Why Farida Rizwan believes every child deserves an inclusive education
A casual conversation with her daughter Farheena one evening, six years ago, was to change the course of Farida Rizwan’s life yet again. At various points, Farheena, who has special needs kept saying “you people” and “we people.” It was the first time Farida realised her daughter saw herself as different from others, and despite every effort, still felt excluded.
“I realised people still treated Farheena differently and wanted to do something to change this for other children with special needs. The only way to do this was to build that perception early. That’s why I decided to start a pre-school where children with special needs would learn and play alongside children without disabilities,” she says.
My Giggle Garden opened its doors on June 15, 2017. Among the students who joined was Disha, who has Down’s Syndrome. “We decided to have a 1:8 ratio of children with special needs to those without because I did not want this to become yet another special needs school.”
The students were charged a small fee, which covered textbooks and Montessori lesson plans.
The early days were challenging. Several parents were hesitant to send their children to study with those who had special needs. “There were people who said that they did not want their child to study with a ‘mad’ child. They thought their children would get bitten or attacked in some way,” she says.
Building a dream
But Farida is no stranger to challenges. In 1996, she became the fourth member of her family to be diagnosed with cancer. Her father was diagnosed in 1992, her sister in 1994, and her own diagnosis happened in 1996. Her mother succumbed to breast cancer 10 years later in 2006. Farheen was identified as having special needs around the time her sister was in the final stages of her treatment.
“I did wonder if cancer would make me more insensitive. But I changed. I started listening to others, understanding their pain, and what they were going through. I started wanting to be there for people.” She says, “I divide my life into BC and AD – Before Cancer and After Diagnosis. For better or for worse, I was never the same person again.”
Getting the funds to start My Giggle Garden was also not an easy task. Her son Rayyan, who has always been a pillar of support through all her adversities, offered to invest in his mother’s dream. “He had just been given a large bonus at work and offered it to me. That together with my savings got us this space where we could set up the school. But it was rundown and we had to do everything from relaying the floors to installing CCTV cameras.”
The early days were not easy. Parents were apprehensive about sending their children to this kind of integrated and inclusive school. The children, however, had no problems.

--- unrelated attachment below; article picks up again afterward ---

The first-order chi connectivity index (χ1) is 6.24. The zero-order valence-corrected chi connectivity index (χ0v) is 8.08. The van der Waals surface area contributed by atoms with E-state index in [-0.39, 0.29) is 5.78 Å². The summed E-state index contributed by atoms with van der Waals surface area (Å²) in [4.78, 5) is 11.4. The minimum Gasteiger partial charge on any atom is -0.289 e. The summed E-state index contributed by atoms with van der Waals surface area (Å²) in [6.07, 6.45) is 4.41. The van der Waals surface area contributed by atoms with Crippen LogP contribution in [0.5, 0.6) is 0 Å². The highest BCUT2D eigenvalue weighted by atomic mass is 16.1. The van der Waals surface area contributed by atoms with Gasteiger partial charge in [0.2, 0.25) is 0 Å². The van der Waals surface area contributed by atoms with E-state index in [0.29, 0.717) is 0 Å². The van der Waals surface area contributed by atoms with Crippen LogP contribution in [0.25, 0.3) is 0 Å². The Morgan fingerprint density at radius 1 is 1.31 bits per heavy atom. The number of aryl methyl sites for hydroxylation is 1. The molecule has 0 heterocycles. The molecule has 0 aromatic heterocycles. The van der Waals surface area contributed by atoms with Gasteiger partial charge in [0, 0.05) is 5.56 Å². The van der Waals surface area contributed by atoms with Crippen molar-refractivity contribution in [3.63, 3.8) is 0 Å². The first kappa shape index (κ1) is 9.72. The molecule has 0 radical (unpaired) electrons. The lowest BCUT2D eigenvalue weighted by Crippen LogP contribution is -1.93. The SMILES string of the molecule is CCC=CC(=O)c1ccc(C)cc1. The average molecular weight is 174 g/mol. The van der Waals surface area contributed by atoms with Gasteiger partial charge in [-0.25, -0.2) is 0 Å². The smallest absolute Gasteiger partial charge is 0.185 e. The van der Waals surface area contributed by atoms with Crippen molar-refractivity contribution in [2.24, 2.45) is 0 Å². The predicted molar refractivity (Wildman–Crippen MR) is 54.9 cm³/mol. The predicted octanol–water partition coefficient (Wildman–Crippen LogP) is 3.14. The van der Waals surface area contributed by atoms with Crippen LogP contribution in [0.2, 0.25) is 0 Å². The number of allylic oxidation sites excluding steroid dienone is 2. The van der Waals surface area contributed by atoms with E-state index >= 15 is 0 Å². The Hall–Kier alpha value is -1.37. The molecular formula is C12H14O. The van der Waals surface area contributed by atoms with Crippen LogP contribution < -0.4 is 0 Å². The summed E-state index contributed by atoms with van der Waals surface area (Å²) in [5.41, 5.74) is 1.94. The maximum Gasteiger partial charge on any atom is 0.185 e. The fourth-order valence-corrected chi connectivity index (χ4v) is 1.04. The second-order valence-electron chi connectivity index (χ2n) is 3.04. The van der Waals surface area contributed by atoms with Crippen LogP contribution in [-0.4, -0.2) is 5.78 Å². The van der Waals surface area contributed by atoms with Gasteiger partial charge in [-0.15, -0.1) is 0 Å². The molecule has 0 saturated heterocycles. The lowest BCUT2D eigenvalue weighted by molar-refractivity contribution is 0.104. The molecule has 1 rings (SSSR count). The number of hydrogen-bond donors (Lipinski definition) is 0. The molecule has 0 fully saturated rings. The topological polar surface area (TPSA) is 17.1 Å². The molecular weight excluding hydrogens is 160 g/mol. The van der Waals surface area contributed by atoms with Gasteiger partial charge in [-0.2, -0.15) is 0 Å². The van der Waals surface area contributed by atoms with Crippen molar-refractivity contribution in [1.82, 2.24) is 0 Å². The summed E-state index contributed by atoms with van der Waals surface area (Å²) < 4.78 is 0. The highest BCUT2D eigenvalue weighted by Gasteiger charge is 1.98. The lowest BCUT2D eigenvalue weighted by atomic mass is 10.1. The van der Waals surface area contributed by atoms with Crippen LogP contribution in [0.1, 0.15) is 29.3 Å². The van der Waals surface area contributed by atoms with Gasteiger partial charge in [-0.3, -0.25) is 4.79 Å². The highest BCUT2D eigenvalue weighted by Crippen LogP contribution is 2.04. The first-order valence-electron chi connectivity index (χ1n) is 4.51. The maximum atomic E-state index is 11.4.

“Research has shown that perceptions are formed by the time we are six years old, and before that, we accept things without judgement. The children, who were in the two-to-four-year age group, were curious and wanted to play with Disha. It was the parents who told them to stay away from her,” says Farida. However, within a year, things began to change.
“When the parents saw that there was nothing to fear and that their children were having a positive impact on the children with special needs, who would imitate them and learn, they started appreciating the work we were doing,” says Farida.
Everything seemed to be going well. “We had started making a profit and the children were enjoying themselves so much, they were reluctant to leave at the end of the day. But then, the pandemic struck, and we were forced to abandon classes.” Then, the landlord of the space they were using decided to hike the rent, which meant Farida was forced to indefinitely close in-person classes.
While she has moved the lessons online, Farida is looking for a space to restart her dream of inclusive education. “I’ve had many offers to buy My Giggle Garden, but everyone who was interested wanted the special children to leave. Some even said they did not belong with ‘normal’ children. That was the perception I have been fighting ever since I set up My Giggle Garden.”
She says she wants to work with someone who has an equal passion for inclusive education. “I want to work with someone who understands that these children need an equal start. They are not being given admission to any other schools. Their parents are reaching out asking when we can start again. This bothers me - that we give parents hope that we are going to help their child and then just back out.”
“Someday, I plan to have a huge garden growing giggles and smiles. My plan for the building is ready. My curriculum is ready. All I need is a place and partner to make my dream come true. Running a business out of the blue is not easy, and I have had my shares of struggles. There are times when I wonder, if I am doing the right thing, then someone gives me a smile or a hug and I know I am doing what I am meant to do”.
You can reach out to Farida at firstname.lastname@example.org
Edited by Rekha Balakrishnan